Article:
I would like to discuss in this paper the Beveridge Report and its meaning for our society. I think that the main task of this paper is to find an answer on the question: how the Beveridge Report of 1942 made such a significant contribution to the creation of the NHS and general development of the welfare state. The Beveridge Report has historical meaning and it is necessary to look on it through the prism of historical facts and connect them with issues of social policy. In this paper, we would pay attention on the discussion of the concept “social policy”. Social policy has come a long way of development. Throughout this way, social policy has evolved from providing social insurance against the small amount of risk to create a full-fledged social security system. Basic idea of a new social policy is the implementation of investment in human capital and social capital, thereby reducing the probability of various risks, as well as their negative impact.
The concept “social policy” originated in Western Europe in the late XIX-th and the beginning of the XX-th century, at the early stage of development of market economy. It was found by Titmuss (1951) that social policy became an important element in government policy, as it protects the public from the adverse effects of the market. The first program of health insurance was introduced in 1883, and Otto von Bismarck, who was the first Chancellor of Germany, established old age benefits in 1889. However, the effects of World War I revealed the social problems.
Actions to address these problems were not undertaken until the end of the World War II due to negative economic conditions. After the World War II, we see that many European countries became so-called “welfare states”. The term of “welfare state” includes the state, which has at least a minimum level of institutional support that meets the requirements of its citizens. One of the most influential reports on social policy was the Beveridge Report, 1942, written by William Beveridge in Britain. The report introduced the concept of maintaining the level of income at a certain level through social insurance and the concept of social support, based on an assessment of income. The report set the direction for welfare policies in the postwar period. Social policy has continued to evolve during industrialization in Europe. As a result, public institutions have replaced traditional forms of social security through family and community.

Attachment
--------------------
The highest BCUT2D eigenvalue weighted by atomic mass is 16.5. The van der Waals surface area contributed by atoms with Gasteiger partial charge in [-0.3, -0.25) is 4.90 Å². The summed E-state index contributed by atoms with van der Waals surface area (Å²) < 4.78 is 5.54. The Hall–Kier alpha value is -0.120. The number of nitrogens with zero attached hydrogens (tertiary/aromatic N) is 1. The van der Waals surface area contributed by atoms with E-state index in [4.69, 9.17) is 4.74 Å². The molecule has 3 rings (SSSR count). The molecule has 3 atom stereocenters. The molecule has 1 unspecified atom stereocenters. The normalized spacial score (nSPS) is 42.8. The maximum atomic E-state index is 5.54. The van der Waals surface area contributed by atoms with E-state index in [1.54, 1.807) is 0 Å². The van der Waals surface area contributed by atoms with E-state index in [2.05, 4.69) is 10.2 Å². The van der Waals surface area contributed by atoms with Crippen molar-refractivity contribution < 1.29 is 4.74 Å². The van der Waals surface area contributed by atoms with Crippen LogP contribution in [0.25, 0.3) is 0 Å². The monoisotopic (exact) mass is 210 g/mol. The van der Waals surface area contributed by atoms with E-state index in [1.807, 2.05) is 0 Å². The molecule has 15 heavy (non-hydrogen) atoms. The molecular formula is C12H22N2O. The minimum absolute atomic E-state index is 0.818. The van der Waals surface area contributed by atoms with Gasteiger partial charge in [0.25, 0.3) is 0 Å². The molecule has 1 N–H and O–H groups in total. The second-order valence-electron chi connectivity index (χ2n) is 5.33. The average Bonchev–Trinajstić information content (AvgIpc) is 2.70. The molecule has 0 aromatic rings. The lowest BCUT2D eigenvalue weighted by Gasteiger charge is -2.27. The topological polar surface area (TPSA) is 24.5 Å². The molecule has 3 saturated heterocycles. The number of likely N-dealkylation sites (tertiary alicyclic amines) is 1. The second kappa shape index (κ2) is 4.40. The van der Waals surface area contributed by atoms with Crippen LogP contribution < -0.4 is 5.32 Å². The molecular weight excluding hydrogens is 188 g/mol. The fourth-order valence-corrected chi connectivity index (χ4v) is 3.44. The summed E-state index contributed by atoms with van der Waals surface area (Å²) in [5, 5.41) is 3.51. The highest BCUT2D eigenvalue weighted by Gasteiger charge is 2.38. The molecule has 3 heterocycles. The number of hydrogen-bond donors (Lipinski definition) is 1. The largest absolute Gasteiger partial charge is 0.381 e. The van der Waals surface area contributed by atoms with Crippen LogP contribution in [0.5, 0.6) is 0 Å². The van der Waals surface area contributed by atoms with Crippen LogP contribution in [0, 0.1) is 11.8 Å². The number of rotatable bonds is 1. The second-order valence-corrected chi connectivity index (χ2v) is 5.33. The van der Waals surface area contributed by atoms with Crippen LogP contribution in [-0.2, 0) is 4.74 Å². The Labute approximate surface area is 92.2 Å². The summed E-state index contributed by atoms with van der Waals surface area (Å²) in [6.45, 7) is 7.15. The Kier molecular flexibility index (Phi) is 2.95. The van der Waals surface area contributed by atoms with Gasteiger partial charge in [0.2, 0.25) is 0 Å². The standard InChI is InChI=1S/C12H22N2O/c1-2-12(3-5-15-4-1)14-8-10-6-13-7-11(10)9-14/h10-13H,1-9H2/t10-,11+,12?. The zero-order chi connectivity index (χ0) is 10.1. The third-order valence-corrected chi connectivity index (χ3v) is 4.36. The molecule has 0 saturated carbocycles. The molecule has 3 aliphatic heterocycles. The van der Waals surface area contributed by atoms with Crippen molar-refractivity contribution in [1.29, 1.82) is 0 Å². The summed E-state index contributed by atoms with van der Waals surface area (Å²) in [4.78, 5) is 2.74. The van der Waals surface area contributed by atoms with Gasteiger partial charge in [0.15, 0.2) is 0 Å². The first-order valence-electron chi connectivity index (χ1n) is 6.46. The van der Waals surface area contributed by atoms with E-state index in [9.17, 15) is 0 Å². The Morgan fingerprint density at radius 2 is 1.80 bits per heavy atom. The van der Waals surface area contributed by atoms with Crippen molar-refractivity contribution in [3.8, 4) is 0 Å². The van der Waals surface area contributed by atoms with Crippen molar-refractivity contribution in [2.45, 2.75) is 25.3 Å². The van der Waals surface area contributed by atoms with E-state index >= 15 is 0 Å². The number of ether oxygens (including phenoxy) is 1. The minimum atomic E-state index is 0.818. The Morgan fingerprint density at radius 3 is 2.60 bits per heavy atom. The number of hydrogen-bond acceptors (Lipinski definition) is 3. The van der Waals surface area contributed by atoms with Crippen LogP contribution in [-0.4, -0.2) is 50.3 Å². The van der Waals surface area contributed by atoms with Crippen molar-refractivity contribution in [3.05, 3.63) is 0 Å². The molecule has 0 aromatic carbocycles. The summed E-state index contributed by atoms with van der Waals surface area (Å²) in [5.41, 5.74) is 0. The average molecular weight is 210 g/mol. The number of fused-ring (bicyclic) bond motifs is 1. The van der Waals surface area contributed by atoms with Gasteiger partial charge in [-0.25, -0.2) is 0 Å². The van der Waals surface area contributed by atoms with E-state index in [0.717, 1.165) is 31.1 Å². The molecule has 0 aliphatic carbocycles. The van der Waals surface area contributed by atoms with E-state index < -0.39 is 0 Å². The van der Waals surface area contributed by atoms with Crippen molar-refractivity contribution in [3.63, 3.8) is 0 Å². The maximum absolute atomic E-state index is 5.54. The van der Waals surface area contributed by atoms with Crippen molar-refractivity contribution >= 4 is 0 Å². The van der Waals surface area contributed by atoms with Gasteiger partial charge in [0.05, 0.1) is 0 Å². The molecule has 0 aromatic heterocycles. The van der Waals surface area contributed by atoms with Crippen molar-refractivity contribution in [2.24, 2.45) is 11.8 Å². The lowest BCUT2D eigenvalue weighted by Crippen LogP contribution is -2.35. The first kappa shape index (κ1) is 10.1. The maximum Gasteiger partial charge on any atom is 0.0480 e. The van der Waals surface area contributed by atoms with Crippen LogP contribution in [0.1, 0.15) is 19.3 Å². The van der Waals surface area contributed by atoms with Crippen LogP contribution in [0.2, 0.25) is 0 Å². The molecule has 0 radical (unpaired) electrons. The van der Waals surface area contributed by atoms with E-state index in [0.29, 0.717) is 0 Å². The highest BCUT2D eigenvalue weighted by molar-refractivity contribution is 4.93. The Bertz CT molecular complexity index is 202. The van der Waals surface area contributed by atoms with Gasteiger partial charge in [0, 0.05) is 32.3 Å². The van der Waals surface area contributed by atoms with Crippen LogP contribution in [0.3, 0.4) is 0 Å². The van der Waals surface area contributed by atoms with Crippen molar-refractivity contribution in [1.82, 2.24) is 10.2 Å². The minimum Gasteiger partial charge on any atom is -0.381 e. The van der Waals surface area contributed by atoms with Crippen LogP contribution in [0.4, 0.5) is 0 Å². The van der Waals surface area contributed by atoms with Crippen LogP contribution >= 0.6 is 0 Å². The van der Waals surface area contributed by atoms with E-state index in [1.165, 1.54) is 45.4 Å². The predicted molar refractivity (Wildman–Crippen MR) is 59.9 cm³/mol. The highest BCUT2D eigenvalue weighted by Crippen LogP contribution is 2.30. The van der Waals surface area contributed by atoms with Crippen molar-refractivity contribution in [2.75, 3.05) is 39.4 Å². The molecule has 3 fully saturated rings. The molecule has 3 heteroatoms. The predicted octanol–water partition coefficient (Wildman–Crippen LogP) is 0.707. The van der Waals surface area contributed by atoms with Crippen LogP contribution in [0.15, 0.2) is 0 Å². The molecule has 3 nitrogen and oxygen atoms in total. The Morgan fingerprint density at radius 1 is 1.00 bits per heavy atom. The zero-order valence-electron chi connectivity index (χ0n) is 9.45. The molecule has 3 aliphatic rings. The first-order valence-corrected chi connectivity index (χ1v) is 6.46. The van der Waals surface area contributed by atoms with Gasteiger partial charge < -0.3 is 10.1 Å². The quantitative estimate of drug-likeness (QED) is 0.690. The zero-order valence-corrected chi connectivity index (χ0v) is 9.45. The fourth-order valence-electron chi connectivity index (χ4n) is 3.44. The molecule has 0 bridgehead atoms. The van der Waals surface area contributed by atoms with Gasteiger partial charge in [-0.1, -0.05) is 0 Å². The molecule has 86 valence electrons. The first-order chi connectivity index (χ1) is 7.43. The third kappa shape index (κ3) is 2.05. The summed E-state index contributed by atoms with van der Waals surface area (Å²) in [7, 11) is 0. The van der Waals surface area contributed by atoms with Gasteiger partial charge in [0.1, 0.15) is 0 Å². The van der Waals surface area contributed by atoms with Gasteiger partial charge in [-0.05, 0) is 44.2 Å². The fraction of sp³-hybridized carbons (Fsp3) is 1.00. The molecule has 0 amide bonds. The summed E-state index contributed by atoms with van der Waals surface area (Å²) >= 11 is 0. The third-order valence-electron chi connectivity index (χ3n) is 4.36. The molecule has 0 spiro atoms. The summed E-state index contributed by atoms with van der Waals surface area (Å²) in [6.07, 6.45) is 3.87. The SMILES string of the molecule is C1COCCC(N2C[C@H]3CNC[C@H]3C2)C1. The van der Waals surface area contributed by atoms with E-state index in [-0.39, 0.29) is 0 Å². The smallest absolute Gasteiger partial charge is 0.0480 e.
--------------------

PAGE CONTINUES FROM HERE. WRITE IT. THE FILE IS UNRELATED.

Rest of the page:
The term “social justice”ť is also necessary in the determination of the notion “social policy”ť.Â According to Barry (2005), “the term social justice has been used to mark the idea that distribution of resources and opportunities in a society, as well as its conditions of work, and the patterns of wages and profits, can be evaluated in terms of how well they meet principles of justice.”ť
Meanwhile, there is no common understanding of the term “social policy”. In general sense, and as it was stated by Nussbaum (2000) we see that it includes the principles and practical implementation of the state, aimed at redistribution of income in order to achieve the welfare. Such understanding primarily based on the belief in social solidarity and social rights of citizens to have a minimum, but very necessary to them standard of living. In this case, basic human needs or a social minimum should be accessible to everyone and should be guaranteed by the state.
This philosophy is the foundation of social policy in the Nordic countries. It contrasts with the vision of Great Britain, that social policy should only complement market mechanisms in achieving social needs.